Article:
- Letter of Accommodation (LOA)
- Classroom Accommodations
A Letter of Accommodation (LoA) is a formal document that your PMC Coordinator issues to each instructor by email on your behalf. It informs the instructor of the text/exam and/or classroom accommodations that are recommended for you for each course. Only one Letter of Accommodation is required to cover accommodations for all three types of exams (in-class tests, formally scheduled exams, CUTV midterm exams) in any given course.
Classroom accommodations are there to enable students with disabilities to access instructional material on an equitable basis with their non-disabled peers. Provision of taped lectures, sign language interpretation, note-takers, and FM systems are common classroom accommodations offered by the Paul Menton Centre for students who require them. If you have difficulty accessing instructional material in the traditional format due to your disability, you should discuss your needs with your PMC coordinator.
Some students find that audiotaping lectures allows them to review the material presented in class. While it requires organizing your study time, it has two benefits:
- allowing you to fill in your notes, thereby concentrating on listening to the Instructor during the lecture; and
- encouraging you to review the course information a second time, which never hurts! A limited number of tape recorders are available for you to borrow in order to determine if this strategy is one you can use efficiently and effectively.
If you are registering for courses at Carleton University and require sign language interpretation for access to course materials, you should register as soon as possible with the Paul Menton Centre.
A minimum of 4 weeks prior to classes is usually required to put an effective interpreter team together. If you do not come in 4 weeks before classes start, there may be a delay in receiving services for your first classes. Interpreters like to meet with your instructors before the beginning of your course(s) in order to prepare sufficiently and provide the best service possible for you. Contact Bruce Hamm for more information.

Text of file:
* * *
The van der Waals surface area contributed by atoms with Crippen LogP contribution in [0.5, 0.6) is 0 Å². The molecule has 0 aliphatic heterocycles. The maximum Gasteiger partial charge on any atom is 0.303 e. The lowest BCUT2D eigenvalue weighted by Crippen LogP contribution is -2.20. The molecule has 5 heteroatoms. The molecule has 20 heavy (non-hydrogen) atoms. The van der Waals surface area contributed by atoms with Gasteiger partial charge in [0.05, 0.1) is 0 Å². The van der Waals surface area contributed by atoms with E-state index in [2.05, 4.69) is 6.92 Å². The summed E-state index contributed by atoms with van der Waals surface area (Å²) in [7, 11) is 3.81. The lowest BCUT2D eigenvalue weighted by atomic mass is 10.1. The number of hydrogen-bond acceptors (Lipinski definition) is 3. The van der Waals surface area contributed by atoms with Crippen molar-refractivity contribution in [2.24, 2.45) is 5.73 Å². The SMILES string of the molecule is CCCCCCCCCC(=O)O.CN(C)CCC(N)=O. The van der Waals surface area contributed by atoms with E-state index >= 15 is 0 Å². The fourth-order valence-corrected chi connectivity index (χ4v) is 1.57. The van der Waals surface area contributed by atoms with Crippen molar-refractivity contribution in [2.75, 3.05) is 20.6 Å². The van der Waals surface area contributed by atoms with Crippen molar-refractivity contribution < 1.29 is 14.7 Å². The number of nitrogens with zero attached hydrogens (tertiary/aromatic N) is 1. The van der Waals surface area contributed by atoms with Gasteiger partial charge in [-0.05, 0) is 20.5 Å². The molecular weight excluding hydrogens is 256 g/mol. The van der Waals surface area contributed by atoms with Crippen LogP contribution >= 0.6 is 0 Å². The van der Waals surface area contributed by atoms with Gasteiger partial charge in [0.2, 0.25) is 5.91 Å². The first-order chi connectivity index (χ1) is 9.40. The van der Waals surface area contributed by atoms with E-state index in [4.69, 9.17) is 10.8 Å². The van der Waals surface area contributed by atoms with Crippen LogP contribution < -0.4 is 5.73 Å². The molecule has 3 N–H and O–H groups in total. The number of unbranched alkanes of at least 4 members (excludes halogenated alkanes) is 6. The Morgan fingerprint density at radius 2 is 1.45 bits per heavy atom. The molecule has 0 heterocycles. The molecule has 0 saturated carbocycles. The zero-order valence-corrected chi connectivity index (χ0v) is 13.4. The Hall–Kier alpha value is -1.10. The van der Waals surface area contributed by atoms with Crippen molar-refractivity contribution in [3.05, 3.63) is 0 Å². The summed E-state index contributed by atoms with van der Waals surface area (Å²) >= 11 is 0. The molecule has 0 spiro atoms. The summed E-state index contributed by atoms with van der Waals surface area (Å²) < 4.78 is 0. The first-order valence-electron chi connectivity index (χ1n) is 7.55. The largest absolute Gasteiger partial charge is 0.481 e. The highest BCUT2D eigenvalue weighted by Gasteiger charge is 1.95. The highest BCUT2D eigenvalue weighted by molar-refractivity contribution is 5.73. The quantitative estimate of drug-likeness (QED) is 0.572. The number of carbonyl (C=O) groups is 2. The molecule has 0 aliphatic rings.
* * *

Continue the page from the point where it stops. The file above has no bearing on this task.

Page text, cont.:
The responsibility for the provision of text/exam accommodations to students with disabilities at Carleton is shared by instructors, Scheduling & Examination Services (SES), and the CUTV Office.
The Notetaking Service offered by the Paul Menton Centre is a volunteer-based program. The success of this program depends on these volunteer notetakers who are willing to share their notes with fellow students who cannot take their own notes for a variety of disability-related reasons.
Note: The Volunteer Notetaking Program is a service and is not mandated in the way(s) that accommodations are legislated.
Who is Eligible?
Students with documented disabilities who are registered with the Paul Menton Centre are eligible for this service. However, request for notetaking accommodation must be directly related to the specific functional limitations of the student’s disability. Reasons for students requiring notetakers may vary from diminished visual acuity to auditory processing deficit to fine motor difficulties.
Arranging for Note-taking Services
- After attending your classes to see if you require notetaking service, discuss your need with your PMC coordinator who will help you determine the best method of support and will evaluate the appropriateness of such request based on the specific functional limitations of your disability.